It’s been glibly remarked that the Space Shuttle is the world’s most expensive delivery van. This week, it’s partially true: Endeavour is taking a new workout machine to the ISS, as shown in this unusually detailed CNN report:
The advanced Resistive Exercise Device, aRED for short, functions like a weight machine in a gym on Earth, except it has no conventional weights. Instead, it has vacuum cylinders — canisters with air that have had a vacuum applied — that provide concentric workloads up to 600 pounds, NASA says.
Obviously, working out in space is very important, as the article says, but I have to wonder… how in the heck are they going to ge that thing aboard? Just look at that picture, it’s HUGE. I’m guessing it’s in pieces, and they’ll float ’em through the dock and then assemble it (I wonder which astronaut drew the short straw for THAT task… You think these things are hard to put together on earth, just imagine what one is like in microgravity).
One thing that caught my eye was this little throwaway line:
Between the vacuum cans and the bar, there are small flywheels that spin in opposite directions, creating an artificial gravity when someone lifts the bar.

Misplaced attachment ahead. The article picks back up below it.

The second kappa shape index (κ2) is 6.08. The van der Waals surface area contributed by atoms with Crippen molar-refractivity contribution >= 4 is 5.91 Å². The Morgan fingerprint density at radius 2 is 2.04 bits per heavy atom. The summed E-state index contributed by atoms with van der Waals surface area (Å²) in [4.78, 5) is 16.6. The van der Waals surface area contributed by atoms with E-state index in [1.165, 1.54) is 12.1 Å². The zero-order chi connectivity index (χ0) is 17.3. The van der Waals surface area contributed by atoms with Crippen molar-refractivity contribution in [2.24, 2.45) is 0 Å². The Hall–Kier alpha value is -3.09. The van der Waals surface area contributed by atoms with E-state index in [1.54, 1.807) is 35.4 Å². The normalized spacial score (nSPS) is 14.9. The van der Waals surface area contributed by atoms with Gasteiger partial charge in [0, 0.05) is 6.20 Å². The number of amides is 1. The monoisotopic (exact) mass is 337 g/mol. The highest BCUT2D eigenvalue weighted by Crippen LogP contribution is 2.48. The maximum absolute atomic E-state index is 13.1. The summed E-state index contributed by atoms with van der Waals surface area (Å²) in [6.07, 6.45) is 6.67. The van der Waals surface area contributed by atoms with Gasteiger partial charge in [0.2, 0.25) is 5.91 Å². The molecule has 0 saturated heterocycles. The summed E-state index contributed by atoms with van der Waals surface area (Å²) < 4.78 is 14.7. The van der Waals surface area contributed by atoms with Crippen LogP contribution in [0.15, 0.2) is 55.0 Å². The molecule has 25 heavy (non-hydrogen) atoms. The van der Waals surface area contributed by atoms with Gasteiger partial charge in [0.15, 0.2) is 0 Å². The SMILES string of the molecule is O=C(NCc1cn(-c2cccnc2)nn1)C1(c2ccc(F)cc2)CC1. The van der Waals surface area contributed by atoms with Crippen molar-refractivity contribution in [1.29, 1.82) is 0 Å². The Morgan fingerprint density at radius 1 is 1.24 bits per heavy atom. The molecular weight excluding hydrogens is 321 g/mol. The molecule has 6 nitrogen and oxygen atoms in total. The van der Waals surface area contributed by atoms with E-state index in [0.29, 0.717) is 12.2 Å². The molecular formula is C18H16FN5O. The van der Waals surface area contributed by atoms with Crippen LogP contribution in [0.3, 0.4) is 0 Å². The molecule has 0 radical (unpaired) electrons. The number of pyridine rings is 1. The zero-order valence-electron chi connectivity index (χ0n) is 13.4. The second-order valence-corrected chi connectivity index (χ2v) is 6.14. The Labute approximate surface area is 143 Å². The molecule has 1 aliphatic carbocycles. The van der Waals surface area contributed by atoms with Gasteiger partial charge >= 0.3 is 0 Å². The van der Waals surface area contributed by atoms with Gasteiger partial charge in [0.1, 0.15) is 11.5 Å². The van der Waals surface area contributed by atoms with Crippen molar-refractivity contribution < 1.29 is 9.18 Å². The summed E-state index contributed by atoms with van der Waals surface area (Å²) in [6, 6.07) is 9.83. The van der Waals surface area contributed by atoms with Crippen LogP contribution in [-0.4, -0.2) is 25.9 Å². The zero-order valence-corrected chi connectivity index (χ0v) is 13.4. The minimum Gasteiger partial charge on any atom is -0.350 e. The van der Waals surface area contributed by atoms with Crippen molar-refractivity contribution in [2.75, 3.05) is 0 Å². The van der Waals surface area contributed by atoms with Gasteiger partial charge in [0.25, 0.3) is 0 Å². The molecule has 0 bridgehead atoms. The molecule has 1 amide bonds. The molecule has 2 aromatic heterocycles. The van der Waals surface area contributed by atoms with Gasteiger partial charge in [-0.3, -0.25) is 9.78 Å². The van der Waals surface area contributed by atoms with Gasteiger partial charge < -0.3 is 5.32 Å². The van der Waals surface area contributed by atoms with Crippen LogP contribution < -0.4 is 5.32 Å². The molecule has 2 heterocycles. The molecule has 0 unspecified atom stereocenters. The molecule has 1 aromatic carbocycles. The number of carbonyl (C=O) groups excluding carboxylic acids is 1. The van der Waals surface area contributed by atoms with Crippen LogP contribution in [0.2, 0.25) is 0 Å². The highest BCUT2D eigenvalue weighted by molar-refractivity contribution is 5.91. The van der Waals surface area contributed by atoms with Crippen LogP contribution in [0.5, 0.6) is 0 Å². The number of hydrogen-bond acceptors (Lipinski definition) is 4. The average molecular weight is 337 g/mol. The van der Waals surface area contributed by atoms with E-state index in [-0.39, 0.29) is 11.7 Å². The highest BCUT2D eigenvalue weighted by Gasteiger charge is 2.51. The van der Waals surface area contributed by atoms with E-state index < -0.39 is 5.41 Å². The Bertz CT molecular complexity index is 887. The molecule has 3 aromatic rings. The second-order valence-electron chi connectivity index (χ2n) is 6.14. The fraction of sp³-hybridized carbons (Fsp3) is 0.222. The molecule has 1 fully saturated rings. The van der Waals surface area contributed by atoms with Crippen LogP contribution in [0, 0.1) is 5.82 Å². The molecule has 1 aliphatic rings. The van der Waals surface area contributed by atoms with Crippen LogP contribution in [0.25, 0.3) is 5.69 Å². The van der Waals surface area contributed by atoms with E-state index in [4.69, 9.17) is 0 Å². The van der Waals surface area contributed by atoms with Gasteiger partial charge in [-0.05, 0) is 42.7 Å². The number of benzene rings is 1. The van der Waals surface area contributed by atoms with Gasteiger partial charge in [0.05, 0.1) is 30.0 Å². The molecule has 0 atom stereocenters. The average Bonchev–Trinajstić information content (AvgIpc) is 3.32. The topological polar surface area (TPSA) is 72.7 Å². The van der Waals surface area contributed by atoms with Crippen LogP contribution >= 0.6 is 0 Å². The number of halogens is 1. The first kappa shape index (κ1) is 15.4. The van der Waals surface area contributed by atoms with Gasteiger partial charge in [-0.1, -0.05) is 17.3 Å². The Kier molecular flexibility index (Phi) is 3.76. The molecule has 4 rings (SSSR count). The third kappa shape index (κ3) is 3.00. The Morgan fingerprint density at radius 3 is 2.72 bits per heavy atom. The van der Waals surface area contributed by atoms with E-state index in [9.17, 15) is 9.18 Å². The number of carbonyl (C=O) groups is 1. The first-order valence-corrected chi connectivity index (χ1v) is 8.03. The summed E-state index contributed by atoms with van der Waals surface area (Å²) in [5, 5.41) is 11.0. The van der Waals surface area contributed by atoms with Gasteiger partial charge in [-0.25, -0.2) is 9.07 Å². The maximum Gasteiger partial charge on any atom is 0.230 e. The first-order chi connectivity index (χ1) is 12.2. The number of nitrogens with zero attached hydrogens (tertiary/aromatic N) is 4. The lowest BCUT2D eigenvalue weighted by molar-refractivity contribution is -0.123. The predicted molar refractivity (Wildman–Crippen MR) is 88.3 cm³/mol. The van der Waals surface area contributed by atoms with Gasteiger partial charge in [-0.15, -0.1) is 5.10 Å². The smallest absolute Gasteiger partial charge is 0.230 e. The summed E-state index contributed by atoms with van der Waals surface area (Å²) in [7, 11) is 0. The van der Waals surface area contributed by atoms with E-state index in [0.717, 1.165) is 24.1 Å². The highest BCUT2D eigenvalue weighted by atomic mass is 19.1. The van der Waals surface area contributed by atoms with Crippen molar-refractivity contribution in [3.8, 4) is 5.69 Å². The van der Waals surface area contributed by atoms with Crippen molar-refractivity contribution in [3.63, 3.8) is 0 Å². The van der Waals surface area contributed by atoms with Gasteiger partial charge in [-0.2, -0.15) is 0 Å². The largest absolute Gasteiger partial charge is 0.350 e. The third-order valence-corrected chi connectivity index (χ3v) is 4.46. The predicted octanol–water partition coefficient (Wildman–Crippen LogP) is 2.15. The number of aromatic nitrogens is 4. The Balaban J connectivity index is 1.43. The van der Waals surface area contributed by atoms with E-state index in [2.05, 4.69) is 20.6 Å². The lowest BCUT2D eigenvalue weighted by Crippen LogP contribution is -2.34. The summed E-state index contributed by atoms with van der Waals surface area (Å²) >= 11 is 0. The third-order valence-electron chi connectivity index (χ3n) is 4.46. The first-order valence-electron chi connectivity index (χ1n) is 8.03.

A-say what now?! Artificial gravity?! I’m guessing that this means that it pushes “down” against the user, essentially pulling toward the user’s feet with an Earth-like gravity. How cool is that?
Also going to the ISS, a new-style Water Recovery System that will now recycle the crew’s urine into drinking water.
P + WRS = H20(ok)
Look at it: also HUGE. Two full double-wide rack-units worth of pee-transforming mechanical goodness.
But really, I think if you’re going to have something that’s recycling your bodily wastewater, you want it to look like this: big cylinders and tubes and pipes and buttons… If it was just one tiny little self-contained solid-state machine that you could carry in your pocket, wouldn’t you be suspect of its results?